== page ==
Photo: Getty ImagesPhoto : Getty Images

  1. The purchase of leather is taxed at 18% (Input Tax) and
  2. The final sale of leather Bata shoes is taxed at 5% (Output Tax)

The GST on each of these transactions will look like this:

 

Paid by Bata at the time of purchase of leather (A)

Tax is 18%

Paid to Bata at the time of sale of shoes  (by customer) (B)

Tax is 5%

Net Value Addition by Bata (B-A)

Cost

500

1,000

500

Tax

90

50

-40

Total

590

1,050

 

Here, as Bata adds value of Rs 500 (Rs 1,000 - Rs 500) it is liable to pay tax on this net value addition. But Bata collected only Rs 50 from its customers, whereas it has already paid Rs 90 when it purchased its leather. So did it pay Rs 40 extra per shoe due to difference in tax rate? Yes.

This is exactly what Inverted Duty Structure does!

When Bata pays a higher tax on inputs (Rs 90) but receives a lesser tax on sale of final products (Rs 50) due to difference in tax rates, it is an example of Inverted Duty Structure.

Inverted Duty Structure indicates higher payment of tax but lower receiving of tax. Photo: Getty ImagesInverted Duty Structure indicates higher payment of tax but lower receiving of tax. Photo: Getty Images

In this case, Bata cannot recover Rs 40 because of uneven tax rates. And this difference multiplies with every transaction. In their second transaction, Bata will lose Rs 80, and in the third transaction, it will lose Rs 120 and so on. 

How will Bata survive if they cannot recover Rs 40 from customers on every sale? 

Photo: Getty ImagesPhoto : Getty Images

They can't. That is why for all these years, the government took it upon themselves to recognise this unfair situation and refund this differential amount to companies facing this problem. This ensured that textile and apparel companies continue to produce their stuff.

Photo: Getty ImagesPhoto : Getty Images

But who does this ultimately hurt? And how much?

This refunding ultimately pinches the government because every time Bata sells one lot of its shoes, government has to refund them Rs 40. And Bata sells a lot of shoes. 

Also, they don't have to refund Bata alone. There are many footwear, fabric and apparel-producing companies who face a situation similar to Bata. The government has to refund them all. In real terms, the government has already spent about Rs 2,000 crore per annum in refunds to companies who fall under this structure.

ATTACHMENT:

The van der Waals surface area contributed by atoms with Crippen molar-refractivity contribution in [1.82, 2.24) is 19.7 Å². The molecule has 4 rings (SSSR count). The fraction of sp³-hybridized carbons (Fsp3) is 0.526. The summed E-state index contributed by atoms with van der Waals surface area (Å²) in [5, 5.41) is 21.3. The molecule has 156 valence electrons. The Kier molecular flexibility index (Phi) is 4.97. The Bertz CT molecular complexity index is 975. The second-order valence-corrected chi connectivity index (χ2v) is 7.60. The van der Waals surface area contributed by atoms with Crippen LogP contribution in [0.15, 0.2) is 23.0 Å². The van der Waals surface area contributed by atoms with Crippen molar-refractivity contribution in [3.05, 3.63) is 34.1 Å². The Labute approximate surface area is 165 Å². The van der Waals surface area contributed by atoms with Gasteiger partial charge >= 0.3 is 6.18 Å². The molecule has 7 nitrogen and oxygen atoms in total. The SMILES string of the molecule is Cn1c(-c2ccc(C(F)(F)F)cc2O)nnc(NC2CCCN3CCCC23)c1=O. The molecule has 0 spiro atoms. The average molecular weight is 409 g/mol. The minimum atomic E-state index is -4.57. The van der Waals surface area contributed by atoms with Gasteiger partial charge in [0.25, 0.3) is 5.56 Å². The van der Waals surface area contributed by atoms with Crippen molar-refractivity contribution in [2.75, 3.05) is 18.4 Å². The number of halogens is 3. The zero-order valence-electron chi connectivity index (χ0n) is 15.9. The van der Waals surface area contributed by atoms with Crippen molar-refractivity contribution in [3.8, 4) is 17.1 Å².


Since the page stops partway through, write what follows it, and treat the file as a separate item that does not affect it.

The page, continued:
Fabric manufacturers are affected too. Photo: Getty ImagesFabric manufacturers are affected too. Photo: Getty Images

So what's changing now?

The government doesn’t want to spend Rs 2,000 crore anymore. So now, someone else will finally bear the burden. Who? The shoe shoppers who buy shoes that cost less than Rs 1,000. That is pretty much everyone of us. Okay, not everyone, but most of us, you get the point. 

How?

From January 1, 2022, Output Tax (i.e., tax charged by Bata) will change to 12%.

In our example, Bata will pay 18% like always on its raw material, but will now receive 18% from its customers instead of 5%. So how will the table look?

 

Paid by Bata at the time of purchase of leather (A)

Paid to Bata at the time of sale of shoes (B)

(This changes) 

Net Value Addition by Bata (B-A)

Cost

500

1,000

500

Tax

90

180 (*prev 50)

90

Total

590

1180

 590

As Bata collects more money as taxes from customers (Rs 180 instead of Rs 50 previously), it will adjust Rs 90 that it paid at the time of purchasing the raw material and pay the balance of Rs 90 to the government. This Rs 90 will now come from the customer's pocket instead of Bata's own pocket. Yes, that also means that the government won't refund Bata any more because there is no need to. 

What happens to the shoe buyer?

The shoe buyer who used to pay Rs 1,050 earlier will now pay Rs 1,180 to Bata for the same freakin' pair of shoes. All thanks to the rise in rate from 5% to 18%(i.e in the example). In real life, rate has changed from 5% to 12%.

This is what the Happy New Tax 2022 will look like:  

 

Previous

Now

Manmade Fibre (MMF)

18%

12%

MMF Yarn

12%

12%

MMF Fabrics

5%

12%

That's all. 

Writer

Akshata Kamath Akshata Kamath @akshispublished

Akshata Kamath is a Digital Storyteller at DailyO. She loves to simplify Finance, Business, Healing and History.